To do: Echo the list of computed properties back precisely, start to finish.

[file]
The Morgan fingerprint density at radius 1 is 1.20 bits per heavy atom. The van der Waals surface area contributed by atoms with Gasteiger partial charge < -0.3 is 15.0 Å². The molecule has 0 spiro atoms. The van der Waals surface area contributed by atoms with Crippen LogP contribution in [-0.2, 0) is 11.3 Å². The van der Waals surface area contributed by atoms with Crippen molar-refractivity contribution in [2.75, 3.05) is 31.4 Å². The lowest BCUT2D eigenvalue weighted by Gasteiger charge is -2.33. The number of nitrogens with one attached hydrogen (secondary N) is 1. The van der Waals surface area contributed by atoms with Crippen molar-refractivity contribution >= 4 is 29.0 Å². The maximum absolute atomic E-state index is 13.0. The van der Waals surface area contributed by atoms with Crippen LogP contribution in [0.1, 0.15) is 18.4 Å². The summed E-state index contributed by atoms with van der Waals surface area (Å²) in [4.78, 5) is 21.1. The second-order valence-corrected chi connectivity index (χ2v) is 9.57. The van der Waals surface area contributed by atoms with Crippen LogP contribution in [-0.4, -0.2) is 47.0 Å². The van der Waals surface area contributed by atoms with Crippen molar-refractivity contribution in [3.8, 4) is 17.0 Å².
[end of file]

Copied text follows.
The Morgan fingerprint density at radius 1 is 1.20 bits per heavy atom. The van der Waals surface area contributed by atoms with Gasteiger partial charge < -0.3 is 15.0 Å². The molecule has 0 spiro atoms. The van der Waals surface area contributed by atoms with Crippen LogP contribution in [-0.2, 0) is 11.3 Å². The van der Waals surface area contributed by atoms with Crippen molar-refractivity contribution in [2.75, 3.05) is 31.4 Å². The lowest BCUT2D eigenvalue weighted by Gasteiger charge is -2.33. The number of nitrogens with one attached hydrogen (secondary N) is 1. The van der Waals surface area contributed by atoms with Crippen molar-refractivity contribution >= 4 is 29.0 Å². The maximum absolute atomic E-state index is 13.0. The van der Waals surface area contributed by atoms with Crippen LogP contribution in [0.1, 0.15) is 18.4 Å². The summed E-state index contributed by atoms with van der Waals surface area (Å²) in [4.78, 5) is 21.1. The second-order valence-corrected chi connectivity index (χ2v) is 9.57. The van der Waals surface area contributed by atoms with Crippen LogP contribution in [-0.4, -0.2) is 47.0 Å². The van der Waals surface area contributed by atoms with Crippen molar-refractivity contribution in [3.8, 4) is 17.0 Å².